I could only hug her. I just didn’t have any words. It felt like a dream. As steeped in white privilege as I was, and admittedly still confronting, I honestly feel a token of honor with that bit of trivia, and I seriously doubt that all of the lineage, on both side of my family tree warrants those warm sentiments.

The house was three levels, with a basement.  Sure enough, almost everything in this house was still original – the doors and hardware, the nails in the wood, the beams in the attic…

Down in the basement, you could see the multi-colored bricks that were used to repair the once functional opening into the basement. I took a couple of dozen digital pictures which I no longer possess. I have no idea where those pictures ever ended up. We’ve moved a few times since 2003 [help me Jesus].

After saying our goodbyes, my friends and I caught another taxi to The Hard Rock Café for lunch, and I flew back to Colorado Springs later that afternoon.



After telling my Philly story, Eve (along with the rest of my support group in the backseat of our Lyft) all agreed together that I should put this story onto paper.  So here it is in all of its glory. Seventeen years ago. Crazy!

Once back in Wyoming, I started digging around on Google maps to see if I could find the house again. I did!  And, I found some other supporting documentation. The church is on Facebook. The house looks exactly the same as I remember.

The other memories of Philly?  There are three:

  1. My first time to drink Chimay (Belgium Trappist) on tap.  One of the finest Belgium beers ever made.
  2. Mahogany on Walnut. Maybe my favorite cigar bar of all time. (You had to have been there, and I’m sad to say it isn’t open anymore. That place was magic.)
  3. I got a prophecy from some dear brothers who I didn’t really know, that eventually turned my world (and Patti’s) upside down (long story, but a GREAT story… looking back).

          “Life must be lived forward, but it can only be understood backwards.”           Søren Kierkegaard


I’ve been thinking. Maybe the Church of Uber wasn’t just about my driving Uber. Maybe it doesn’t have anything to do with Uber, or Lyft, or any other rideshares. Maybe it’s more about being good with what you can’t see coming—can’t control, shouldn’t control—and ultimately trusting that “person-to-person” encounters on this orb can be good seedbeds for the interruption of God’s grace. It just gets weird when we force our religious voodoo onto people (believe me, I have been there and done that).  But, if you’re willing to ride along (or offer a ride to someone else), in order to add value in any way to this crazy-ass world we live in, then maybe… just maybe… the “God juice” on your life will open the doors of God’s beautiful mysteries and invitations. That seems like something we can all do with humility, surrender, and love.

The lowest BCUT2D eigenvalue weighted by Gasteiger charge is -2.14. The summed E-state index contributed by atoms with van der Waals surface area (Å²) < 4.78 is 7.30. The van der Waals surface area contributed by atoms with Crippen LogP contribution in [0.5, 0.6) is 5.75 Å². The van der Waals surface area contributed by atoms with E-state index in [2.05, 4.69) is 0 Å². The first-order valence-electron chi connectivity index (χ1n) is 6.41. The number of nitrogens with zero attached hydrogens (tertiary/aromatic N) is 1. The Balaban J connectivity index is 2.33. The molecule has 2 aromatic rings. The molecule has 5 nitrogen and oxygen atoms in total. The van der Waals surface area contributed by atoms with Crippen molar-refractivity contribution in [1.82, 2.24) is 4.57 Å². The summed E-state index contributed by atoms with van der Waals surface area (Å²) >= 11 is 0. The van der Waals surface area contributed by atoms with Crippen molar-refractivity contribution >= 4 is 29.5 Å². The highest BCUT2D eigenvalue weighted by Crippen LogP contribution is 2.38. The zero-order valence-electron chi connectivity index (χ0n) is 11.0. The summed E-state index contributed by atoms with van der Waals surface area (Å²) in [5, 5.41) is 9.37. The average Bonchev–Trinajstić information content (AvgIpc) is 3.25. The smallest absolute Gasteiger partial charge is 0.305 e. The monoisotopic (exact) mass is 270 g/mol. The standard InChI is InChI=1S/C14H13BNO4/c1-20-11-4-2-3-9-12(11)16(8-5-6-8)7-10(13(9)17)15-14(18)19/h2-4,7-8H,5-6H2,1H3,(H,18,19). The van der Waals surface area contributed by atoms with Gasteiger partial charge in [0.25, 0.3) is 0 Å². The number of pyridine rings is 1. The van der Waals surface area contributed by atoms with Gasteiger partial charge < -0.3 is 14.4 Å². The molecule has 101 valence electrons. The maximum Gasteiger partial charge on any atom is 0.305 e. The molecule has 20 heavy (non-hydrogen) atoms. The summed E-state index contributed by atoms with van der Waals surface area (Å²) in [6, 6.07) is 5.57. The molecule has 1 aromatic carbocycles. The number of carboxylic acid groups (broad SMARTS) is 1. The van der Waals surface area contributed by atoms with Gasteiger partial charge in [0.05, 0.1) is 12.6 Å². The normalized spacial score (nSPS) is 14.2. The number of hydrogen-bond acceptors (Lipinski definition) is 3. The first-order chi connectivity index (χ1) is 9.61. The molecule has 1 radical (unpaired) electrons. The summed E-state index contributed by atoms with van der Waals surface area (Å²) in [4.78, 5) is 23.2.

That 24 minutes with Eve was so refreshing. In fact, I got out of the car and said to Michael, “That’s why… right there. That’s why I kept driving Uber for 3 years.” The inner man loved it all over again.

Thanks for listening to my tale!


Live every day inside this magnificent truth: GOD LOVES US ALL!



Love you all,


Categories: Uncategorized
  1. sandalwes
    March 9, 2020 at 10:01 am

    Now that’s a great story. Giddyup!

  2. Jeff McLeod
    March 9, 2020 at 10:32 am

    Wowzer; just spine-tickling cool on so many fronts!

  3. Darci
    March 9, 2020 at 10:47 am

    Woah – that gave me chills! What an incredible gift that house was and is! Love you!

  4. Kami Erland
    March 9, 2020 at 5:44 pm

    Beautiful story. Funny how things connect at times.

  5. March 9, 2020 at 7:45 pm

    I think you are due for another Philly trip soon! I know a family thatd put you up! Much love.

  6. March 9, 2020 at 10:31 pm

    Thanks Mike LOVED IT, thanks for sharing!

    Mark Spring,Montana

  7. Dana Henderson
    March 10, 2020 at 4:26 pm

    Love your stories!!

  8. Victoria
    March 10, 2020 at 11:06 pm

    I loved reading this story so much !!

  9. Christi-An Hansley
    March 14, 2020 at 8:33 pm

    Got so excited when I saw a new post from you!!! Thank you for sharing!!! I love listening to your story’s!!! And oh man are they always on point of where I’m at in my walk with God!! Like the part about not trying to control my future but letting it go and really trusting Him!!! 😁 yay!!!!

    • March 14, 2020 at 8:47 pm

      Great to hear from you Christi-An! Much love

  1. No trackbacks yet.

Leave a Reply to Victoria Cancel reply

Fill in your details below or click an icon to log in:

WordPress.com Logo

You are commenting using your WordPress.com account. Log Out /  Change )

Facebook photo

You are commenting using your Facebook account. Log Out /  Change )

Connecting to %s

%d bloggers like this: